“Men wanted for hazardous journey, small wages, bitter cold, long months of complete darkness, constant danger, safe return doubtful, honor and recognition in case of success.”

While most historians agree that Shackleton never did place the ad, the expedition went exactly as advertised.

Buckle up. It’s about to get real.

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Shackleton and his crew departed from South Georgia toward Antarctica aboard the ship Endurance on December 5, 1914. That was the last time they would set foot on land for the next 497 days.

Only a month into the voyage, the Endurance became wedged between miles of thick, floating ice. Knowing the ship would eventually succumb to the pressures of the ice, Shackleton and his crew abandoned ship and set up camp atop the floating ice. 497 long, cold days later, they made it to Elephant Island, which wasn’t exactly a paradise.

Frank Hurley, the official photographer of the expedition, gave his two cents about the island:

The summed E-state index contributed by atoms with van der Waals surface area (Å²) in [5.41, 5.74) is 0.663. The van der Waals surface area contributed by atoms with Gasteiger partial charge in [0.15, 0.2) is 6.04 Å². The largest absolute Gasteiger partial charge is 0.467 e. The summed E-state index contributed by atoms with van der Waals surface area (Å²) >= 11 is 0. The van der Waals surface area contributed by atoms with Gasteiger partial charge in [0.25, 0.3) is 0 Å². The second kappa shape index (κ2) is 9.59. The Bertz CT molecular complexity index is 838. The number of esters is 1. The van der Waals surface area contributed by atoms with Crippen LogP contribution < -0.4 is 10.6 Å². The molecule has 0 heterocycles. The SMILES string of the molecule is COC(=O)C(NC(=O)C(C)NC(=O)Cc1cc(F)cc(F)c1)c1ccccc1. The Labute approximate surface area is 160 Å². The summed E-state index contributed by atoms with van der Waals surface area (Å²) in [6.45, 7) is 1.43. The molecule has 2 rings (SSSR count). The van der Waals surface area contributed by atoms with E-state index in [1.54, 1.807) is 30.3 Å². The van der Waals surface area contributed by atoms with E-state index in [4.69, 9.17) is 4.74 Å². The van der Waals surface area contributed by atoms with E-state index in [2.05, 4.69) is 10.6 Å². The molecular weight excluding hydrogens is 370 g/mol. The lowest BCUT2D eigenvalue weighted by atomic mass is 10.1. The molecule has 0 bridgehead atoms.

“Our wintry environment embodies the most inhospitable and desperate prospect imaginable.”

On a freezing island covered in ridiculous amounts of penguin crap, the men suffered from toothaches, frostbite, gangrene, infections, and mental and physical exhaustion.

Eventually, in an all-or-nothing, 16-day voyage on a small lifeboat, Shackleton and five of his men made it back to South Georgia. However, the crew’s problems were far from over. It wasn’t until August 30, 1916, after four attempts over more than three-months’ time, that Shackleton was finally able to return and rescue the 22 men stranded on Elephant Island.

Every one of the 28 men on the voyage survived the ordeal.